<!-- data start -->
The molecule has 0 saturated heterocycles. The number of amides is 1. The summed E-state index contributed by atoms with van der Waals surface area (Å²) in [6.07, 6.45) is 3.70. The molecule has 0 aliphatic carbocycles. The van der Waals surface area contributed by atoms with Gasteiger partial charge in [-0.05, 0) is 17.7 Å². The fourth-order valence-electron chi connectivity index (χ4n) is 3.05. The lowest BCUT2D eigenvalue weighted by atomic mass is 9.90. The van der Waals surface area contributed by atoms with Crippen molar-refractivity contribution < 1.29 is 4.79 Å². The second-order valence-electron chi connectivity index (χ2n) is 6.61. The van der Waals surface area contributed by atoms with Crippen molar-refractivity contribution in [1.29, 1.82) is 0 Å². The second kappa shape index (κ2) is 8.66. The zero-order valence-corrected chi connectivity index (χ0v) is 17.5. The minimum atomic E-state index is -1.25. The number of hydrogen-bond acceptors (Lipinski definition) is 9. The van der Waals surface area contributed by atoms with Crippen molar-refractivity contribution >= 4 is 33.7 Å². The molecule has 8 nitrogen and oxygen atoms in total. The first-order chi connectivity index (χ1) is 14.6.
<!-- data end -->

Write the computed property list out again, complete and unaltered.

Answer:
The molecule has 0 saturated heterocycles. The number of amides is 1. The summed E-state index contributed by atoms with van der Waals surface area (Å²) in [6.07, 6.45) is 3.70. The molecule has 0 aliphatic carbocycles. The van der Waals surface area contributed by atoms with Gasteiger partial charge in [-0.05, 0) is 17.7 Å². The fourth-order valence-electron chi connectivity index (χ4n) is 3.05. The lowest BCUT2D eigenvalue weighted by atomic mass is 9.90. The van der Waals surface area contributed by atoms with Crippen molar-refractivity contribution < 1.29 is 4.79 Å². The second-order valence-electron chi connectivity index (χ2n) is 6.61. The van der Waals surface area contributed by atoms with Crippen molar-refractivity contribution in [1.29, 1.82) is 0 Å². The second kappa shape index (κ2) is 8.66. The zero-order valence-corrected chi connectivity index (χ0v) is 17.5. The minimum atomic E-state index is -1.25. The number of hydrogen-bond acceptors (Lipinski definition) is 9. The van der Waals surface area contributed by atoms with Crippen molar-refractivity contribution >= 4 is 33.7 Å². The molecule has 8 nitrogen and oxygen atoms in total. The first-order chi connectivity index (χ1) is 14.6.